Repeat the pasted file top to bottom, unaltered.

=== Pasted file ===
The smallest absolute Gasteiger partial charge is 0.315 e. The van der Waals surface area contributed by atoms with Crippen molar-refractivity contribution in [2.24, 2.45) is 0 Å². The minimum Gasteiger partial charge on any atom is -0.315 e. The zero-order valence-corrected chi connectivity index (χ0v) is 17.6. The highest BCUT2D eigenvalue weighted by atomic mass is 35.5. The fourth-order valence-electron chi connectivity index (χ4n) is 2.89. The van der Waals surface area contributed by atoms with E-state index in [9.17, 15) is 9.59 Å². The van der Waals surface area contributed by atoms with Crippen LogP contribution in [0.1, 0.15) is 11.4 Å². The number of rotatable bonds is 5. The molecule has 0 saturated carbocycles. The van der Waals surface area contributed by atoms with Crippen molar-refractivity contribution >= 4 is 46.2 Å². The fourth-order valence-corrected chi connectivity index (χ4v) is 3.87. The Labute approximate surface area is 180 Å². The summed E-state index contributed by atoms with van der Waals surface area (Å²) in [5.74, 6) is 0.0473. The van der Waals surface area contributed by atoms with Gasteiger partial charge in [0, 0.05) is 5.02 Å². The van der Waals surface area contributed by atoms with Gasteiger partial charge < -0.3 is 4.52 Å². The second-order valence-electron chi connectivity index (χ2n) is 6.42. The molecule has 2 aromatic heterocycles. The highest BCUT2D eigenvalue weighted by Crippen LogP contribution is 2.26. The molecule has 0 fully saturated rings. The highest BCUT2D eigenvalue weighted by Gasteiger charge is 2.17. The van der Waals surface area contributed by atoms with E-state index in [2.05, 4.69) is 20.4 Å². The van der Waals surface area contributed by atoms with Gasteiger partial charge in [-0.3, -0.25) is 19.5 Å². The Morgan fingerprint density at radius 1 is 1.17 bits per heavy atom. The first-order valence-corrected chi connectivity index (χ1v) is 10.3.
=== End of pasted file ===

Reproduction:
The smallest absolute Gasteiger partial charge is 0.315 e. The van der Waals surface area contributed by atoms with Crippen molar-refractivity contribution in [2.24, 2.45) is 0 Å². The minimum Gasteiger partial charge on any atom is -0.315 e. The zero-order valence-corrected chi connectivity index (χ0v) is 17.6. The highest BCUT2D eigenvalue weighted by atomic mass is 35.5. The fourth-order valence-electron chi connectivity index (χ4n) is 2.89. The van der Waals surface area contributed by atoms with E-state index in [9.17, 15) is 9.59 Å². The van der Waals surface area contributed by atoms with Crippen LogP contribution in [0.1, 0.15) is 11.4 Å². The number of rotatable bonds is 5. The molecule has 0 saturated carbocycles. The van der Waals surface area contributed by atoms with Crippen molar-refractivity contribution >= 4 is 46.2 Å². The fourth-order valence-corrected chi connectivity index (χ4v) is 3.87. The Labute approximate surface area is 180 Å². The summed E-state index contributed by atoms with van der Waals surface area (Å²) in [5.74, 6) is 0.0473. The van der Waals surface area contributed by atoms with Gasteiger partial charge in [0, 0.05) is 5.02 Å². The van der Waals surface area contributed by atoms with Gasteiger partial charge < -0.3 is 4.52 Å². The second-order valence-electron chi connectivity index (χ2n) is 6.42. The molecule has 2 aromatic heterocycles. The highest BCUT2D eigenvalue weighted by Crippen LogP contribution is 2.26. The molecule has 0 fully saturated rings. The highest BCUT2D eigenvalue weighted by Gasteiger charge is 2.17. The van der Waals surface area contributed by atoms with E-state index in [2.05, 4.69) is 20.4 Å². The van der Waals surface area contributed by atoms with Gasteiger partial charge in [-0.3, -0.25) is 19.5 Å². The Morgan fingerprint density at radius 1 is 1.17 bits per heavy atom. The first-order valence-corrected chi connectivity index (χ1v) is 10.3.